Over 600 Israeli extremists storm Al-Aqsa Mosque during Jewish Passover holiday

Over 600 Israeli extremists storm Al-Aqsa Mosque during Jewish Passover holiday
Among those storming the Al-Aqsa mosque were extremist Israeli politicians, one of them from Prime Minister Netanyahu's Likud party
2 min read
28 April, 2024
Israeli extremists often storm the Al-Aqsa compound in a bid to provoke Palestinians [Getty/file photo]

Over 600 Israeli extremists stormed the Al-Aqsa Mosque in Jerusalem early on Sunday, the Islamic Endowment Department which runs the holy site said.

The storming coincided with the sixth day of the week-long Jewish holiday of Passover,

The extremists performed Talmudic rituals in the mosque's courtyards under the protection of Israeli forces, the department said.

Video clips shared online showed the extremists entering the site, considered the third holiest in Islam.

Many prominent extremist Israeli figures participated in the incursion, including former Knesset member and Orthodox rabbi Yehuda Glick, and Amit Halevi, a member of the ruling Likud party.

American-born Glick is known as a far-right activist for "the expansion of Jewish access" to the Al-Aqsa compound, and is a founder of the HaLiba coalition group which is known for provoking Muslims at the holy site and advocates for building a Jewish temple there.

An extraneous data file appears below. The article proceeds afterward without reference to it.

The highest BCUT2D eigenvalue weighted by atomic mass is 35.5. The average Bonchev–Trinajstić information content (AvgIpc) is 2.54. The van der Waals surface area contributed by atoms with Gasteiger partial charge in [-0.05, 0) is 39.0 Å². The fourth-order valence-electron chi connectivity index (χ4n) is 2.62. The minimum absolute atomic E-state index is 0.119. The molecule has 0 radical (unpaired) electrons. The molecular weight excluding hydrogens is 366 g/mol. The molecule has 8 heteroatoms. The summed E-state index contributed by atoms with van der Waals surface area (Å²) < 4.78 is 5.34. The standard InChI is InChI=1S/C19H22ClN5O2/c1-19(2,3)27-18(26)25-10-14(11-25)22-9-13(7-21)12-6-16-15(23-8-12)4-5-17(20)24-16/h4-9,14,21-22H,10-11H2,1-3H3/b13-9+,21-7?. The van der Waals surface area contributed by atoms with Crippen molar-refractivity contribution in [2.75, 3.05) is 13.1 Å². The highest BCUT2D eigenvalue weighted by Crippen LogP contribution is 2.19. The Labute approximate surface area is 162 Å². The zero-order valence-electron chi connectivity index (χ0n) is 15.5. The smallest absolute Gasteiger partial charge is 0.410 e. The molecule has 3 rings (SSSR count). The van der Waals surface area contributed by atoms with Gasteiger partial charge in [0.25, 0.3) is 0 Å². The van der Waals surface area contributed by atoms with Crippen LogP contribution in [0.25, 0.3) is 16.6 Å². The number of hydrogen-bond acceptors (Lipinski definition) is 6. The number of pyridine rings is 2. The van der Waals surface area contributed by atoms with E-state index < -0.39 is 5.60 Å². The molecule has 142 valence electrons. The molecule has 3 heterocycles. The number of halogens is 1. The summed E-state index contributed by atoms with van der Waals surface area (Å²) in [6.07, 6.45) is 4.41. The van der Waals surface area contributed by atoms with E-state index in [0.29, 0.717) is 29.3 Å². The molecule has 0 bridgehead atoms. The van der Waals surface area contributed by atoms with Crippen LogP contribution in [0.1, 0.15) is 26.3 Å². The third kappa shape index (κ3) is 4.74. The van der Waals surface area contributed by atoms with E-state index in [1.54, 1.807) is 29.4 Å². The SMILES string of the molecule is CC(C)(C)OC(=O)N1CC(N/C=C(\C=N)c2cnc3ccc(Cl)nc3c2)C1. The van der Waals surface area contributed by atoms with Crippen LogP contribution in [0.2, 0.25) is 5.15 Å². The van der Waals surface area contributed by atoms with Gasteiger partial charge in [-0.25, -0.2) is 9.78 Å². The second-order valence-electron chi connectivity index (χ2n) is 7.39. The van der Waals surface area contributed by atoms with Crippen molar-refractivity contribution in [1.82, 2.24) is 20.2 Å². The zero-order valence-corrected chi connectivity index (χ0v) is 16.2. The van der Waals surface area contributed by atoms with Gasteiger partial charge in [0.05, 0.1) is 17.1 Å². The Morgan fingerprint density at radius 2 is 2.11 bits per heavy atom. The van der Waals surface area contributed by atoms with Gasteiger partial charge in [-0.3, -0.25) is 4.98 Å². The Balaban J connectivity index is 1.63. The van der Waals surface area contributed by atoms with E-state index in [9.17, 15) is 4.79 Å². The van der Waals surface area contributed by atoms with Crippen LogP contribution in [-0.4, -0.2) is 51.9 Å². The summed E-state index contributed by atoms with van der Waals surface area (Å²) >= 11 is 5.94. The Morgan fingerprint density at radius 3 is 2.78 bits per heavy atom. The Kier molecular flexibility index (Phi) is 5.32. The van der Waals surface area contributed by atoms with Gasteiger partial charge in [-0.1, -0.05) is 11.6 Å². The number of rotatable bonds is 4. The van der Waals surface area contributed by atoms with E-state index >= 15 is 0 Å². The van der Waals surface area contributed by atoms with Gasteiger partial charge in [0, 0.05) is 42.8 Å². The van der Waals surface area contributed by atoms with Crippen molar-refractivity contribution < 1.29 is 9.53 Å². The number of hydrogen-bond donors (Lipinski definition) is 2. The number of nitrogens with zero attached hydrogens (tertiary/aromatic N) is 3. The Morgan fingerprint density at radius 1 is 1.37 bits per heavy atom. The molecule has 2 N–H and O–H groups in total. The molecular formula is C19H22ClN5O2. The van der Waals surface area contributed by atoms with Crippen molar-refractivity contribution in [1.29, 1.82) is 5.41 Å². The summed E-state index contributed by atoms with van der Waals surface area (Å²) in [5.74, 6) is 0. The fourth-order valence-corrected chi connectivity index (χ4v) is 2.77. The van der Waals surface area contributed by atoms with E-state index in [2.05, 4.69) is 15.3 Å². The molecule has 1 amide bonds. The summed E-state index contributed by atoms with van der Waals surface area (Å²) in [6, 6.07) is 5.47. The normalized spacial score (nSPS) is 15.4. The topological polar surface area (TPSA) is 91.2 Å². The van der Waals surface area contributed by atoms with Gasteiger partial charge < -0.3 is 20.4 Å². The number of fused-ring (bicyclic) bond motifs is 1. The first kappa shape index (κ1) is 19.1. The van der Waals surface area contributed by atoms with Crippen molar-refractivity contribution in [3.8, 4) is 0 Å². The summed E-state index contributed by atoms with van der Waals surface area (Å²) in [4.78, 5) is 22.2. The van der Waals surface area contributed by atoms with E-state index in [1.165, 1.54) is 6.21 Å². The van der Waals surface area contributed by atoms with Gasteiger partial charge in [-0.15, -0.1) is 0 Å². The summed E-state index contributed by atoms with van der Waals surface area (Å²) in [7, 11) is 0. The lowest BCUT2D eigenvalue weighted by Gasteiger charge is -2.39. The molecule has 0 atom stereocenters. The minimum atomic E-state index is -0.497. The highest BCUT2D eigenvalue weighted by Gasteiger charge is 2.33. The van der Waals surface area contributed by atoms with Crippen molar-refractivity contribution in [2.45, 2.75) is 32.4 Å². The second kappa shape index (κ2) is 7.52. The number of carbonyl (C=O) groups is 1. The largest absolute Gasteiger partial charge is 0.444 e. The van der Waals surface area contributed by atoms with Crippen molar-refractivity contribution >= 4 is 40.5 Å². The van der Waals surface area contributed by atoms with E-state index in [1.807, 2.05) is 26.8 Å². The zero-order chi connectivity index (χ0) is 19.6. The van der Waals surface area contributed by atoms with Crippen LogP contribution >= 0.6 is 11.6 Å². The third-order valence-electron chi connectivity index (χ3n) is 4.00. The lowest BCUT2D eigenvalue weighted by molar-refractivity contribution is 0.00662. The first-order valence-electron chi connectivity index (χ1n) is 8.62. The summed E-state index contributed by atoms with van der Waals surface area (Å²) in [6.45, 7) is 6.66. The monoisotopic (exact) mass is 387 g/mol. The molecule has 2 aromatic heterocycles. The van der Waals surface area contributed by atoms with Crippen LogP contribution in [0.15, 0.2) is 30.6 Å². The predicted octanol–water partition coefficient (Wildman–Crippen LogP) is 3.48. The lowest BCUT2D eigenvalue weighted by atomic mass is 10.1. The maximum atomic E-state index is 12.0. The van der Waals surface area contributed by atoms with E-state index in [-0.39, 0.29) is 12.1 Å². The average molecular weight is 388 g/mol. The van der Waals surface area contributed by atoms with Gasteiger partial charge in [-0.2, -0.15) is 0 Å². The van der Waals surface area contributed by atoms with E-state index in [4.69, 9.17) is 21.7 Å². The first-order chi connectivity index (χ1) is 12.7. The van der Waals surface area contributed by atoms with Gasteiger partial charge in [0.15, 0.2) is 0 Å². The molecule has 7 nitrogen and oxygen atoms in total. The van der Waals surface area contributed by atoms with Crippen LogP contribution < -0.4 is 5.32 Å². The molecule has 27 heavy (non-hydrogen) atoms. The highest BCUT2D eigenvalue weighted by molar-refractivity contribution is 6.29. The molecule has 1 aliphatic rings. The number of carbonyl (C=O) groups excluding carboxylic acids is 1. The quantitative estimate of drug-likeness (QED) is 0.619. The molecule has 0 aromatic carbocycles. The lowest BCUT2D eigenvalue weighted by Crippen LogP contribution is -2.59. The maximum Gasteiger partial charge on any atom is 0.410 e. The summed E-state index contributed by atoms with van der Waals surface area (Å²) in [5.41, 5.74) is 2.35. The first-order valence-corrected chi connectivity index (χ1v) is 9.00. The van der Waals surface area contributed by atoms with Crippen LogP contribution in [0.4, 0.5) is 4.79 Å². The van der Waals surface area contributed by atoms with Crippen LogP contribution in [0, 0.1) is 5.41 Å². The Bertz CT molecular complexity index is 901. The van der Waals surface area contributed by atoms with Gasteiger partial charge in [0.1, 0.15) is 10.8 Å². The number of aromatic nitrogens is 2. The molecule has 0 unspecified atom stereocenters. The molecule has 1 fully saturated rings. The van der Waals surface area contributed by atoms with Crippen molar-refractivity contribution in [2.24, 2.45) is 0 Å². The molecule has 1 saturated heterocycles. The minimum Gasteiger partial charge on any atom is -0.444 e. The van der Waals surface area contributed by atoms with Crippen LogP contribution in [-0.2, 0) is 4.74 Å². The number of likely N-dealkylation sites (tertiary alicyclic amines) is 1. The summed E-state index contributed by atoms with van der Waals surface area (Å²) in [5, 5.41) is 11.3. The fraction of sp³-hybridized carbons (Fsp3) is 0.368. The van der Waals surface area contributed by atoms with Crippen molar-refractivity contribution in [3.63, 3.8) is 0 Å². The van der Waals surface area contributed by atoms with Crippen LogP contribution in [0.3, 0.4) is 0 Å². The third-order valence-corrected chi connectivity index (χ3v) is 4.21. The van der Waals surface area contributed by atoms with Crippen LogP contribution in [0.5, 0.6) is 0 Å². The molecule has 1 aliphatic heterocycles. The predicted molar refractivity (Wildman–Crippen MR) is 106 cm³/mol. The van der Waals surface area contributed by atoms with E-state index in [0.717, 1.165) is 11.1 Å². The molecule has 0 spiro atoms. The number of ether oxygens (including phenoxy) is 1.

In June 2023, Halevi proposed a bill to divide the al-Aqsa mosque compound, between Muslims and Jews. In July of that year, the Likud MK was seen storming Al-Aqsa in another settler incursion.

The settlers reportedly carried out their provocative acts at the mosque’s Bab al-Rahma and Bab al-Qattanin gates.

Additionally, Israeli police increased their presence at the compound, Al Jazeera Arabic said. Police forces set up military checkpoints inside the Old City and at the gates of the mosque, and imposed entry restrictions on Palestinian worshipers.

Throughout Passover, which began on Monday, Jewish settlers have led incursions into the compound. On Thursday, over 1,600 settlers stormed the compound, Al Jazeera said – the highest number since Israel’s deadly war on Gaza began on October 7.

Israeli extremists have frequently stormed the Al-Aqsa mosque in recent years, under the protection of security forces. Some seek to demolish the mosque and build a Jewish temple in its place while others say they wish to divide it between Muslims and Jews. 

Their attacks on the site have led to increased conflict and tension, with Hamas naming its October 7 attack on Israel "Al-Aqsa Flood" and saying it was in response to the stormings.

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Prayer at the compound, located in the Old City in occupied east Jerusalem, is exclusively reserved for Muslims, under a long-standing status quo agreement.

Over 700,000 Israeli settlers live in east Jerusalem and the occupied West Bank, and they often subject Palestinians to harassment, vandalism and violence.